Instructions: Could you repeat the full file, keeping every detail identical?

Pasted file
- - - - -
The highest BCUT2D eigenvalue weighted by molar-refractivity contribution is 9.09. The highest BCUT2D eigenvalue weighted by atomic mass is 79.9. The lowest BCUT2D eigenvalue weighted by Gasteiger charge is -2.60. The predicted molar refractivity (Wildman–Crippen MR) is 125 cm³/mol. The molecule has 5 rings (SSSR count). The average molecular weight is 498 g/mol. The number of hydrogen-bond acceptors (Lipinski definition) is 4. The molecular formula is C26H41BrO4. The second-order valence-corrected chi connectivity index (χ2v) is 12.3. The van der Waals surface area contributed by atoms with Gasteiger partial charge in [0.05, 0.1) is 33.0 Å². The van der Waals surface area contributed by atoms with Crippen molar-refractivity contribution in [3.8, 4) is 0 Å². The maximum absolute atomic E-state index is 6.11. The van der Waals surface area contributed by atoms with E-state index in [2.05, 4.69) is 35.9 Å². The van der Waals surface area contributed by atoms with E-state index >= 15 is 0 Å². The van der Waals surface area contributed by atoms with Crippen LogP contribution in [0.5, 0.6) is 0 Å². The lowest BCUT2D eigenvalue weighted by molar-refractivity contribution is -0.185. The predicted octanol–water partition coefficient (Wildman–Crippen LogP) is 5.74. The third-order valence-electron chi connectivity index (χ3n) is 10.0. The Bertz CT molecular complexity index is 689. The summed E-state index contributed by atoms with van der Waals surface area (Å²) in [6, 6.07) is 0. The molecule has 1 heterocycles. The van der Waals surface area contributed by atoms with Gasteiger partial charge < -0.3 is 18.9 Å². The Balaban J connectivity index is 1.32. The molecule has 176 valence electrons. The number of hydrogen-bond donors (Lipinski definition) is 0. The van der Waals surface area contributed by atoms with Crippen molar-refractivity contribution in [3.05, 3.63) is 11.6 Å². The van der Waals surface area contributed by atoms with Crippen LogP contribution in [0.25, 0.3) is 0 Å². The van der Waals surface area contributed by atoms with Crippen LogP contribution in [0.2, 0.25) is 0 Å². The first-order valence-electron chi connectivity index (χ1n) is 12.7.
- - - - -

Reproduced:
The highest BCUT2D eigenvalue weighted by molar-refractivity contribution is 9.09. The highest BCUT2D eigenvalue weighted by atomic mass is 79.9. The lowest BCUT2D eigenvalue weighted by Gasteiger charge is -2.60. The predicted molar refractivity (Wildman–Crippen MR) is 125 cm³/mol. The molecule has 5 rings (SSSR count). The average molecular weight is 498 g/mol. The number of hydrogen-bond acceptors (Lipinski definition) is 4. The molecular formula is C26H41BrO4. The second-order valence-corrected chi connectivity index (χ2v) is 12.3. The van der Waals surface area contributed by atoms with Gasteiger partial charge in [0.05, 0.1) is 33.0 Å². The van der Waals surface area contributed by atoms with Crippen molar-refractivity contribution in [3.8, 4) is 0 Å². The maximum absolute atomic E-state index is 6.11. The van der Waals surface area contributed by atoms with E-state index in [2.05, 4.69) is 35.9 Å². The van der Waals surface area contributed by atoms with E-state index >= 15 is 0 Å². The van der Waals surface area contributed by atoms with Crippen LogP contribution in [0.5, 0.6) is 0 Å². The lowest BCUT2D eigenvalue weighted by molar-refractivity contribution is -0.185. The predicted octanol–water partition coefficient (Wildman–Crippen LogP) is 5.74. The third-order valence-electron chi connectivity index (χ3n) is 10.0. The Bertz CT molecular complexity index is 689. The summed E-state index contributed by atoms with van der Waals surface area (Å²) in [6, 6.07) is 0. The molecule has 1 heterocycles. The van der Waals surface area contributed by atoms with Gasteiger partial charge < -0.3 is 18.9 Å². The Balaban J connectivity index is 1.32. The molecule has 176 valence electrons. The number of hydrogen-bond donors (Lipinski definition) is 0. The van der Waals surface area contributed by atoms with Crippen molar-refractivity contribution in [3.05, 3.63) is 11.6 Å². The van der Waals surface area contributed by atoms with Crippen LogP contribution in [0.25, 0.3) is 0 Å². The van der Waals surface area contributed by atoms with Crippen LogP contribution in [0.2, 0.25) is 0 Å². The first-order valence-electron chi connectivity index (χ1n) is 12.7.